"So, it's something that when one of us is playing in a game, people gather around different bars and they watch the game. They televise the games down there for us so it's actually kind of a big story."

Quintana joins talented Angels reliever Ernesto Frieri and Marlins infielder Donovan Solano as the only three current active Colombians in Major League Baseball. Prior to both Major League call-ups for Quintana, numerous Colombian media outlets were tweeting his White Sox arrival before it was officially announced.

That thorough press coverage gives some indication of the pride taken in its players by Colombia, where Edgar Renteria and Orlando Cabrera stand as the most accomplished hometown heroes. Quintana feels the same pride back toward Colombia.

"I have a lot of pride," Quintana said. "I want to put my country on the map. So, by me being able to do this every time, not only myself but even the other Colombians, it's a great feeling."

Colombian broadcasts figure to be working overtime again Wednesday afternoon, when manager Robin Ventura strongly indicated that Quintana would get a second start after allowing just two runs over six innings against Cleveland. Quintana is filling in for John Danks while he's on the 15-day disabled list with a left shoulder strain, and his success brings greater popularity to baseball back home.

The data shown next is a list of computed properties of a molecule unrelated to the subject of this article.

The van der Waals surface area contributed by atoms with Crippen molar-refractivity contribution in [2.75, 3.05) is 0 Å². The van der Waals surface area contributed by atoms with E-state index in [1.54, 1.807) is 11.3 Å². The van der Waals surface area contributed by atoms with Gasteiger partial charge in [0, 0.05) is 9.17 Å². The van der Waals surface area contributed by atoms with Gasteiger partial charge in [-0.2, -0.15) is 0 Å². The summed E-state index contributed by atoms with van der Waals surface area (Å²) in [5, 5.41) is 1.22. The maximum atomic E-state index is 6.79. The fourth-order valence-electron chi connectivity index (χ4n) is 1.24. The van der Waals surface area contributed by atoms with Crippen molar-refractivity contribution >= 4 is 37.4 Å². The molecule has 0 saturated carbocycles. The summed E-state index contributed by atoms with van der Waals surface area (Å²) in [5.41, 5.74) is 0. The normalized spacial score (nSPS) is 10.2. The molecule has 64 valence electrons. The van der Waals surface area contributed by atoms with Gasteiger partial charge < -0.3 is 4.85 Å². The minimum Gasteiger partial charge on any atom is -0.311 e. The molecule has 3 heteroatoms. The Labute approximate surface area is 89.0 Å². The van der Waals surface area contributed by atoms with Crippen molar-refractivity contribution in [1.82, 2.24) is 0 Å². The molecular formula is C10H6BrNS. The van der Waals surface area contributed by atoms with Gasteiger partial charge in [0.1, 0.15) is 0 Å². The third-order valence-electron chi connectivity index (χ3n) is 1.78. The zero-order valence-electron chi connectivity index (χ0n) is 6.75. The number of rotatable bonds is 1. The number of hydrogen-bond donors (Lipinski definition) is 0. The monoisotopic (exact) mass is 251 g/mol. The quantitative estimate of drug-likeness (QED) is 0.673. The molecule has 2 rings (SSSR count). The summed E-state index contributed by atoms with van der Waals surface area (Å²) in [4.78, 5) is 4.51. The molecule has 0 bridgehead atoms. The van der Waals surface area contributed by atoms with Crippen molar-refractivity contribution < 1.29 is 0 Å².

"There are about five cities all on the coastal sides where baseball is really big," said Quintana, who is from Arjona, Colombia. "One of the cities is where I'm from. They play baseball all the time. They keep up with it, and it's big there."

Pierzynski experiencing power surge

CHICAGO -- It has taken A.J. Pierzynski just 41 games this season to reach eight home runs, which was his total for all of the 2011 campaign. While Pierzynski is not known as a classic power hitter with 136 career long balls, he has kept himself in prime shape and followed an intense work ethic to continue producing at age 35 and with 10 straight years of at least 1,000 innings caught behind him.

"He's always working out and focused on being in shape," said White Sox manager Robin Ventura of Pierzynski, who is hitting .444 with three homers, 11 RBIs and 10 runs scored in his last 11 games. "I don't know. There's a certain bit of longevity to him that's been there. He's been a workhorse for a long time. He's put in a lot of innings but continues to stay on top of being ready.